“Am I doing this right?” a mother said, half to herself and half to me, as she walked out of a classroom. Her crying son was situated on a teacher’s lap, his face a confused blend of excitement and longing.
“Am I doing this right?” a teacher asked as I visited her classroom before the students arrived. Having studied this job as a student in graduate school, she was now involved in setting up her own classroom for the first time. Where do the blocks go? How many books should we have out?
“Am I doing this right?” I asked myself Monday morning as school got under way. After months of preparation, the school was ready for our students once again. But who knows what the year will bring?
This question, or a version of it, seems to be on a lot of our minds as the school year and Jewish year begin this month. We plan, we prepare, and we ready ourselves – and then when the moment arrives, we are never quite sure if we have done “it” right.
Indiana Jones, in his quest for the Holy Grail, finds himself in a similar situation. Overlooking a deep chasm, perched on the edge of a cliff, Indy must cross or else risk his father’s death. He has spent his whole life preparing for this; he even literally holds the guidebook in his hand. Yet the way across is not made clear. He does not know if he is doing it right.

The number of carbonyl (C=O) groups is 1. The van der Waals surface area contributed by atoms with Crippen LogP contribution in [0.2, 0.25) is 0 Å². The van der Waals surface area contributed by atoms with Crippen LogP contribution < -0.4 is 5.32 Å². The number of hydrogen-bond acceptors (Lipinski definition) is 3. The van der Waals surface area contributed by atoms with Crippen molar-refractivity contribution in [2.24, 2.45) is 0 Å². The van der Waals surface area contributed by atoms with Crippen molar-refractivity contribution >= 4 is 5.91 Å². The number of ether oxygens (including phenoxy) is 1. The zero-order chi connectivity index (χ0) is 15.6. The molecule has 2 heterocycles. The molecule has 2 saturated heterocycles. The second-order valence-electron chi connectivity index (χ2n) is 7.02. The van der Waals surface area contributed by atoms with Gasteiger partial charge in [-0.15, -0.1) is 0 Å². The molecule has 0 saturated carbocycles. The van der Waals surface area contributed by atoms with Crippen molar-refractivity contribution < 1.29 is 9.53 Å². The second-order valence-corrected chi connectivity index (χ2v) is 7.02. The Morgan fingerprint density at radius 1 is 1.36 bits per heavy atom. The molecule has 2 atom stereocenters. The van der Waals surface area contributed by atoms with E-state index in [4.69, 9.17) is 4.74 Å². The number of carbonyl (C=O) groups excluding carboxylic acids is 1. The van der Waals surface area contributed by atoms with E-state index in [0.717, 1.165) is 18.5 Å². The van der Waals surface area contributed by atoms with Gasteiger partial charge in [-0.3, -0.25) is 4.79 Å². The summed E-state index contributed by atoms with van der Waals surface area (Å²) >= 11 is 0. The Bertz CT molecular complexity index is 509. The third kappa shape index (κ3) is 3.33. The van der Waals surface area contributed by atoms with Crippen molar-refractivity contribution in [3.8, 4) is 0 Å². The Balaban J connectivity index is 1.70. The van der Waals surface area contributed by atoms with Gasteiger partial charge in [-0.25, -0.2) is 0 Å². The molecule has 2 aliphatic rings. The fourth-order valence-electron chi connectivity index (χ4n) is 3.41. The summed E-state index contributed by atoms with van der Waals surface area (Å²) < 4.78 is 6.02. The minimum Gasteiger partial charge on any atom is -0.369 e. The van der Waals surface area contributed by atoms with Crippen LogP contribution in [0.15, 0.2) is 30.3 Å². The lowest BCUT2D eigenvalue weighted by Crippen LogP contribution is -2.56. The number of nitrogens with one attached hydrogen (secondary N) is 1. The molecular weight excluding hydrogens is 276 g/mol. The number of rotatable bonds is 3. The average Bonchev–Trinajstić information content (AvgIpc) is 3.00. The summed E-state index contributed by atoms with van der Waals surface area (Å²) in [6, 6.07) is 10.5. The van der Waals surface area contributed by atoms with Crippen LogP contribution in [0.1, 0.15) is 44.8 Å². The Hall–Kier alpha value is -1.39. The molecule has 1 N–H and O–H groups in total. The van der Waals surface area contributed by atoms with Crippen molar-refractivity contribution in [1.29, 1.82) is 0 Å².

Indy slowly puts his foot forward, and suddenly a narrow bridge appears in front of him. His uncertainty is erased as he confidently crosses. As the year begins, we are each doing the same: slowly putting a foot forward. What will appear in front of us this year? What will unfold with each passing day? We live with that uncertainty. As parents and educators, we find ourselves constantly dealing with ambiguities and unknowns.
Rebbe Nachman, a Jewish spiritual leader who lived in the 18th century, taught us that, “The whole world is a narrow bridge; the most important thing is to never be afraid.” How true that rings to our experiences taking care of young children! We know they need us to proceed, despite not being sure ourselves.
We have each made a choice this year: to be here, to be a part of this community. While we may not know as individuals if we are “doing it right,” the warmth and care on the 2nd floor this week has reminded us what we do know: we are in the right place, with the right people. This community is our bridge, rising up to meet our wavering feet as we step into the chasm. Our trust and our faith in each other is what allows us to take this first step, and it is what assures us that we are indeed “doing it right.”